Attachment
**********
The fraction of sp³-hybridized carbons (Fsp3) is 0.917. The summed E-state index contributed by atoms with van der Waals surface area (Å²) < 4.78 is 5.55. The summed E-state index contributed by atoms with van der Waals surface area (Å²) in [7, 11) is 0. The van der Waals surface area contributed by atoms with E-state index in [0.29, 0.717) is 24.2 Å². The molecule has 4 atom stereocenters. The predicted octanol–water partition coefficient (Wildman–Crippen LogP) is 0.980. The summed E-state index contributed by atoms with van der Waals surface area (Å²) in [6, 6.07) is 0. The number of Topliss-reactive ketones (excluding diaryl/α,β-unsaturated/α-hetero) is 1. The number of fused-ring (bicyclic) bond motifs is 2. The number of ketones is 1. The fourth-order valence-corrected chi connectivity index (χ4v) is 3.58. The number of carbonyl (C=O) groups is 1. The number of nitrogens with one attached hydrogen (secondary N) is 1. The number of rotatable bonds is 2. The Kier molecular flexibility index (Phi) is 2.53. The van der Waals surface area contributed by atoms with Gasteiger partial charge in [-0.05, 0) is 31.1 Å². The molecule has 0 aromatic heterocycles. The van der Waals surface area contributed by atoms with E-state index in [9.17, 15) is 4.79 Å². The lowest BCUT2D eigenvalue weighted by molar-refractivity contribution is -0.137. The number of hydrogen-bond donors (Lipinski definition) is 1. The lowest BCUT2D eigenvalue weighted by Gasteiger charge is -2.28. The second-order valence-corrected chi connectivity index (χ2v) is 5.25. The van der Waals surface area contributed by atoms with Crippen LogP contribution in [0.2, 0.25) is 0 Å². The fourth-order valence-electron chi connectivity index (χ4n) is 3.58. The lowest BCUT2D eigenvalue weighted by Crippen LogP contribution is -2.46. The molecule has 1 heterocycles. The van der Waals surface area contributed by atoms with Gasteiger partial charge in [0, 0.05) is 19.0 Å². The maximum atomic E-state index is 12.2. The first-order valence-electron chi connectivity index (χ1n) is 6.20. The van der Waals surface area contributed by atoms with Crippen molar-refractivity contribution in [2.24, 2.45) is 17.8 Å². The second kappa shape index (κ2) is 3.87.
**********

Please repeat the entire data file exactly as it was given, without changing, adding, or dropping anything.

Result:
The fraction of sp³-hybridized carbons (Fsp3) is 0.917. The summed E-state index contributed by atoms with van der Waals surface area (Å²) < 4.78 is 5.55. The summed E-state index contributed by atoms with van der Waals surface area (Å²) in [7, 11) is 0. The van der Waals surface area contributed by atoms with E-state index in [0.29, 0.717) is 24.2 Å². The molecule has 4 atom stereocenters. The predicted octanol–water partition coefficient (Wildman–Crippen LogP) is 0.980. The summed E-state index contributed by atoms with van der Waals surface area (Å²) in [6, 6.07) is 0. The number of Topliss-reactive ketones (excluding diaryl/α,β-unsaturated/α-hetero) is 1. The number of fused-ring (bicyclic) bond motifs is 2. The number of ketones is 1. The fourth-order valence-corrected chi connectivity index (χ4v) is 3.58. The number of carbonyl (C=O) groups is 1. The number of nitrogens with one attached hydrogen (secondary N) is 1. The number of rotatable bonds is 2. The Kier molecular flexibility index (Phi) is 2.53. The van der Waals surface area contributed by atoms with Gasteiger partial charge in [-0.05, 0) is 31.1 Å². The molecule has 0 aromatic heterocycles. The van der Waals surface area contributed by atoms with E-state index in [9.17, 15) is 4.79 Å². The lowest BCUT2D eigenvalue weighted by molar-refractivity contribution is -0.137. The number of hydrogen-bond donors (Lipinski definition) is 1. The lowest BCUT2D eigenvalue weighted by Gasteiger charge is -2.28. The second-order valence-corrected chi connectivity index (χ2v) is 5.25. The van der Waals surface area contributed by atoms with Crippen LogP contribution in [0.2, 0.25) is 0 Å². The fourth-order valence-electron chi connectivity index (χ4n) is 3.58. The lowest BCUT2D eigenvalue weighted by Crippen LogP contribution is -2.46. The molecule has 1 heterocycles. The van der Waals surface area contributed by atoms with Gasteiger partial charge in [0, 0.05) is 19.0 Å². The maximum atomic E-state index is 12.2. The first-order valence-electron chi connectivity index (χ1n) is 6.20. The van der Waals surface area contributed by atoms with Crippen molar-refractivity contribution in [2.24, 2.45) is 17.8 Å². The second kappa shape index (κ2) is 3.87.